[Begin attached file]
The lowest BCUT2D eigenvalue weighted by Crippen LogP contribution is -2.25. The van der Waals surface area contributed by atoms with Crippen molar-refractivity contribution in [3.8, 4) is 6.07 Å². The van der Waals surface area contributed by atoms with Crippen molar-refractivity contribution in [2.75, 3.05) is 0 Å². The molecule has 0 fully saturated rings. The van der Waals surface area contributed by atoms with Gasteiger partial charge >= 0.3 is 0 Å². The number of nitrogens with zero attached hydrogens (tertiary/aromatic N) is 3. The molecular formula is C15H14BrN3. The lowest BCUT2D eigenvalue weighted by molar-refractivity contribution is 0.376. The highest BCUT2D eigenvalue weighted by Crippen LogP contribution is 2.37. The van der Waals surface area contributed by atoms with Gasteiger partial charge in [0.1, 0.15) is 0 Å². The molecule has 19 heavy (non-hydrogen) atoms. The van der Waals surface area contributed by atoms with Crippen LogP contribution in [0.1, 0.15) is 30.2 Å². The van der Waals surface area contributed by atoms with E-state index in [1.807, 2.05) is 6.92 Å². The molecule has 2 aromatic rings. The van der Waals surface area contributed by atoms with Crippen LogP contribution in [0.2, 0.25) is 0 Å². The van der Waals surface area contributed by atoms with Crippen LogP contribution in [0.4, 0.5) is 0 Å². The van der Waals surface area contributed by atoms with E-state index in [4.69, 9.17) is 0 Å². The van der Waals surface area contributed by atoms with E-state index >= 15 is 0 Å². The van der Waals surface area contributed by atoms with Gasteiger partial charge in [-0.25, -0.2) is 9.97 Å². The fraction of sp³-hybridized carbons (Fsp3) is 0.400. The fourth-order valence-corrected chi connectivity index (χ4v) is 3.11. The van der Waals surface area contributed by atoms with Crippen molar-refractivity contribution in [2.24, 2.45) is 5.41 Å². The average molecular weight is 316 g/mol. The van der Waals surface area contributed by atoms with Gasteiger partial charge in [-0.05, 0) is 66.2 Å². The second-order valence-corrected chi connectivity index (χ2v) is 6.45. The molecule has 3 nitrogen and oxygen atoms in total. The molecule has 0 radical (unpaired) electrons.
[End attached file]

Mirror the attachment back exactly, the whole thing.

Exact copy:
The lowest BCUT2D eigenvalue weighted by Crippen LogP contribution is -2.25. The van der Waals surface area contributed by atoms with Crippen molar-refractivity contribution in [3.8, 4) is 6.07 Å². The van der Waals surface area contributed by atoms with Crippen molar-refractivity contribution in [2.75, 3.05) is 0 Å². The molecule has 0 fully saturated rings. The van der Waals surface area contributed by atoms with Gasteiger partial charge >= 0.3 is 0 Å². The number of nitrogens with zero attached hydrogens (tertiary/aromatic N) is 3. The molecular formula is C15H14BrN3. The lowest BCUT2D eigenvalue weighted by molar-refractivity contribution is 0.376. The highest BCUT2D eigenvalue weighted by Crippen LogP contribution is 2.37. The van der Waals surface area contributed by atoms with Gasteiger partial charge in [0.1, 0.15) is 0 Å². The molecule has 19 heavy (non-hydrogen) atoms. The van der Waals surface area contributed by atoms with Crippen LogP contribution in [0.1, 0.15) is 30.2 Å². The van der Waals surface area contributed by atoms with E-state index in [1.807, 2.05) is 6.92 Å². The molecule has 2 aromatic rings. The van der Waals surface area contributed by atoms with Crippen LogP contribution in [0.2, 0.25) is 0 Å². The van der Waals surface area contributed by atoms with Crippen LogP contribution in [0.4, 0.5) is 0 Å². The van der Waals surface area contributed by atoms with E-state index in [4.69, 9.17) is 0 Å². The van der Waals surface area contributed by atoms with E-state index >= 15 is 0 Å². The van der Waals surface area contributed by atoms with Gasteiger partial charge in [-0.25, -0.2) is 9.97 Å². The fraction of sp³-hybridized carbons (Fsp3) is 0.400. The fourth-order valence-corrected chi connectivity index (χ4v) is 3.11. The van der Waals surface area contributed by atoms with Crippen molar-refractivity contribution in [2.24, 2.45) is 5.41 Å². The average molecular weight is 316 g/mol. The van der Waals surface area contributed by atoms with Gasteiger partial charge in [-0.05, 0) is 66.2 Å². The second-order valence-corrected chi connectivity index (χ2v) is 6.45. The molecule has 3 nitrogen and oxygen atoms in total. The molecule has 0 radical (unpaired) electrons.